Research on child-directed centers

Why play-based learning?

This short article defining play-based learning outlines strategies for fostering a play-based learning environment.

Constructive Play: A Value-Added Strategy for Meeting Early Learning Standards

The authors present three principles to explain why developmentally appropriate constructive play is ideal for meeting early learning standards.

Preschool Experience in 10 countries: Cognitive and Language Performance at Age 7

This longitudinal study included preschool students from 10 countries and identified how process and structuralcharacteristics of the preschool settings at age 4 are related to their age 7 cognitive and language performance. The study concluded that children in settings where free choice activities predominated had significantly better language performance at age 7.

Science in Support of Play: The Case for Play-Based Preschool Programs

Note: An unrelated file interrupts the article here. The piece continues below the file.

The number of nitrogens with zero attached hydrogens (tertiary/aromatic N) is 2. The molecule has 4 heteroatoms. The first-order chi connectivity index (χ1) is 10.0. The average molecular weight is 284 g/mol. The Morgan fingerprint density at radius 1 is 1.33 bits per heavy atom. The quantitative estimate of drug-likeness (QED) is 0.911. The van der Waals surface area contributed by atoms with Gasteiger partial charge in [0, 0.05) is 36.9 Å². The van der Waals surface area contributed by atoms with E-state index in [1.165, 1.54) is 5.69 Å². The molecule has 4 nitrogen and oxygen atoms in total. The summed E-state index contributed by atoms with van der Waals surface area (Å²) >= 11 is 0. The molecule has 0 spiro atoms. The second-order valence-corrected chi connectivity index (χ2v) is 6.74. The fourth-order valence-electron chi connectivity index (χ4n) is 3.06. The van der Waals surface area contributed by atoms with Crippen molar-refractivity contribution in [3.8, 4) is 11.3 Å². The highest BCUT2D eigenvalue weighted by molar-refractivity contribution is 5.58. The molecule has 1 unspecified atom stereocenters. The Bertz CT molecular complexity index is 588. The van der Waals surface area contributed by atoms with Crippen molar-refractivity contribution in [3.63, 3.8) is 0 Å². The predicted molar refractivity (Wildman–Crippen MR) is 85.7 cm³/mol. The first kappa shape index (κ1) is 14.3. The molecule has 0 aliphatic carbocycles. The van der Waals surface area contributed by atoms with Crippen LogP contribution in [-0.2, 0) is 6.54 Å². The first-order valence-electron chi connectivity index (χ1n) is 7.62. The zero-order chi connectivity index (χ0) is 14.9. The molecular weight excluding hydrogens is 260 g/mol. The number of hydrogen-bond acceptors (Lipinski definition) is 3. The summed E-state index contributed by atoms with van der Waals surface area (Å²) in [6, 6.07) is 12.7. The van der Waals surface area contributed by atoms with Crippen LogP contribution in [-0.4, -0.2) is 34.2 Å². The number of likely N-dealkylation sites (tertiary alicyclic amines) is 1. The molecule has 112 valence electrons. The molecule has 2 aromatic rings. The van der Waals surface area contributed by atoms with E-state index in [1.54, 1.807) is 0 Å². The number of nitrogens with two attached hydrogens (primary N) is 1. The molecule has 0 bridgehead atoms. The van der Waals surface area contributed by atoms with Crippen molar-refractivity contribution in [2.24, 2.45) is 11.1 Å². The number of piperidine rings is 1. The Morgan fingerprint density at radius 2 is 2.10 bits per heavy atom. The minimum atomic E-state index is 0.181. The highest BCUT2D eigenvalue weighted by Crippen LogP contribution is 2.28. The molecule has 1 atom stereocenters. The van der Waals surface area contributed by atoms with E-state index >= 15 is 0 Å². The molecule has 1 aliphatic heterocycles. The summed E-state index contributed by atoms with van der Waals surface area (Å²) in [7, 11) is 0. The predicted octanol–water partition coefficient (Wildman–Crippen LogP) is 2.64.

This article summarizes several research studies on play-based learning and discusses the direct and indirect effects of play on student development including language and social-emotional impact. The conclusion defends play-based instruction over direct instruction in preschool, but positions that play-based instruction needs planned structure and support. This source is a white paper from the CECE and not from a peer-reviewed source.

Play: An Important Tool for Cognitive Development

This online newsletter provides a series of articles on the legitimacy and validity of child-initiated play in young children's lives and addresses the basics of executive function to help the teacher become more intentional in planning and supporting children's play.

Motivating Learning in Young Children

This online article has basic information on a child's motivational stages for caregivers. Children who have been allowed choice in activities display higher levels of intrinsic motivation. They typically demonstrate higher levels of concentration and persistence, are more likely to choose challenging tasks, show less dependence on adults, and display more satisfaction with their work.

The following articles and sources are from a web search for information on the importance of child-directed learning. All sources are from year 2005+. The search produced more articles and research on the topic, but due to copyright law or charges for access, we intentionally included only articles that could be accessed for free on the internet.